Gwynne Dyer | African elections
There are a number of ways to win an African election. The simplest, obviously, is to win the most votes, but this is sometimes hard to achieve, especially if you have been the president for a long time and people are getting fed up with your rule.
You might just stuff the ballot boxes and have the army shoot anybody who objects, but this approach has high potential costs. Killing protesters will damage your international reputation, and may even lead to sanctions and freezes on your secret assets abroad. The African Union or Ecowas (the Economic Community of West African States) may also take you to task, or even send troops if you kill too many people.
It's better to make it look like you really won the election. Fiddling with voter registration can exclude lots of opposition voters, and turning off the Internet on election day makes it hard for the opposition's election monitors to keep track of the count.
But if the votes are being counted in public and the numbers are going against you, then you have to stop the count until you can fix it. Standard practice in this case is to claim technical difficulties until you have time to massage the vote.
This was President Ali Bongo's solution in Gabon's election last August. He was clearly losing the count, but the results from the distant province of Haut-Ogooue (Bongo's home province) were mysteriously delayed.
The opposition leaders weren't worried because, to change the outcome, almost every living person in Haut-Ogooue (and a few of the recently dead) would have had to vote for Bongo. But then the results arrived: 99.93 per cent of the province's population had allegedly turned out to vote, and 95 per cent of them had allegedly voted for Bongo. So he 'won' another term as president by 5,594 votes.
It was a transparent and shameless fraud, but fewer than a dozen people were killed in the subsequent protests, so Ali Bongo is starting another seven-year term as president. Not bad for a kid who started out as the humble son of Omar Bongo, president of Gabon from 1967 until his death in 2009.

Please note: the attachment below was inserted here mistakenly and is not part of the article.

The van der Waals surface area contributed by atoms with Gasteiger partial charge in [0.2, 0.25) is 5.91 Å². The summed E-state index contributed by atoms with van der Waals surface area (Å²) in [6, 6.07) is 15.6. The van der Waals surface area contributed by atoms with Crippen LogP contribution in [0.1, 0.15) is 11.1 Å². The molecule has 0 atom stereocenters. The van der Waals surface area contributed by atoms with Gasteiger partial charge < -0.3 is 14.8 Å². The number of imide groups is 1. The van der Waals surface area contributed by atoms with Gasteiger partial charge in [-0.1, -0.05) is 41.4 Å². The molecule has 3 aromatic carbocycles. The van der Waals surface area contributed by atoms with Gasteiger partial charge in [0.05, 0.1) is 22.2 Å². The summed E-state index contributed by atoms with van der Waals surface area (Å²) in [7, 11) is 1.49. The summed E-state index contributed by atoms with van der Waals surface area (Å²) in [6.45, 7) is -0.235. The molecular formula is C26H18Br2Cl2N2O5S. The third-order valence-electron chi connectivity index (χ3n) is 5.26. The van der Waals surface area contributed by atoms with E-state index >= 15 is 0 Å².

President Joseph Kabila of the Democratic Republic of Congo (DR Congo) should have used the same tactics to get re-elected. DR Congo's constitution imposes a two-term limit, and he had already served two seven-year terms since his father, President Laurent Kabila, was assassinated in 2001, but for whatever reason, he didn't change the constitution in time.
Instead, Kabila ended up facing an election in November 2016 in which he was not legally allowed to run. To win more time, he announced that the election could not be held on time for "logistical and financial reasons," and that he would therefore stay on as "transitional president" until 2018.
It's ridiculous. In the seven years since the last election, Kabila couldn't find the time and money to organise the next one? The only possible conclusion is that he is either completely incompetent or a bare-faced liar. (In fact, he's both.)
And since DR Congo is big enough (70 million people compared to Gabon's 1.6 million) to contain lots of tough, clever politicians with their own strong regional bases, Kabila is not getting away with it.
The powerful Catholic Church has stepped in to act as mediator, and Archbishop Marcel Utembi has just persuaded government ministers and opposition leaders to sign a document promising to hold the election this year. In the meantime, an opposition politician will serve as Kabila's prime minister.
Kabila has not yet signed the document himself, but the agreement also says that he must not try to end term limits. It looks like he will have to retire - in which case, DR Congo will see its first peaceful transfer of power since independence in 1960.
It's easy to be cynical about democracy in Africa, but there is as much good news as bad. Last month, Ghana's sitting president lost an election and tamely handed power over to the winner. In 2015 the same thing happened in Nigeria, Africa's biggest country. The glass is not empty. It is half-full.
- Gwynne Dyer is an independent journalist whose articles are published in 45 countries. Email feedback to firstname.lastname@example.org.